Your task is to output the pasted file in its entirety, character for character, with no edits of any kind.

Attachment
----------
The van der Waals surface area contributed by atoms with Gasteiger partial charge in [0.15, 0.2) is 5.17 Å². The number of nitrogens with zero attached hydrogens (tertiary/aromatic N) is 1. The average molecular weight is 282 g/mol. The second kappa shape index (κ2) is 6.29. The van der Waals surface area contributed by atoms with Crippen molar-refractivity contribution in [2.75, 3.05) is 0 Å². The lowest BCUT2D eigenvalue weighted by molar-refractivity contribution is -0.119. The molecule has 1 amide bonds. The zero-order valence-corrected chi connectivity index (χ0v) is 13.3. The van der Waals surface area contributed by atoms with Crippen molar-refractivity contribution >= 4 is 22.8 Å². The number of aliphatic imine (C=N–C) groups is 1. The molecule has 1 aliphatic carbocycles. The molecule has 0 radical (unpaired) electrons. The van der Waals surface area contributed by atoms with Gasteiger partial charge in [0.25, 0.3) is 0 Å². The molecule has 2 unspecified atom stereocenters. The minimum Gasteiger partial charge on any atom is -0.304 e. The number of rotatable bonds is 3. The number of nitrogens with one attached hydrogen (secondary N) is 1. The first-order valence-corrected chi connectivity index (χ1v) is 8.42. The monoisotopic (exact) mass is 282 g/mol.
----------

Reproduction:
The van der Waals surface area contributed by atoms with Gasteiger partial charge in [0.15, 0.2) is 5.17 Å². The number of nitrogens with zero attached hydrogens (tertiary/aromatic N) is 1. The average molecular weight is 282 g/mol. The second kappa shape index (κ2) is 6.29. The van der Waals surface area contributed by atoms with Crippen molar-refractivity contribution in [2.75, 3.05) is 0 Å². The lowest BCUT2D eigenvalue weighted by molar-refractivity contribution is -0.119. The molecule has 1 amide bonds. The zero-order valence-corrected chi connectivity index (χ0v) is 13.3. The van der Waals surface area contributed by atoms with Crippen molar-refractivity contribution >= 4 is 22.8 Å². The number of aliphatic imine (C=N–C) groups is 1. The molecule has 1 aliphatic carbocycles. The molecule has 0 radical (unpaired) electrons. The van der Waals surface area contributed by atoms with Gasteiger partial charge in [0.25, 0.3) is 0 Å². The molecule has 2 unspecified atom stereocenters. The minimum Gasteiger partial charge on any atom is -0.304 e. The number of rotatable bonds is 3. The number of nitrogens with one attached hydrogen (secondary N) is 1. The first-order valence-corrected chi connectivity index (χ1v) is 8.42. The monoisotopic (exact) mass is 282 g/mol.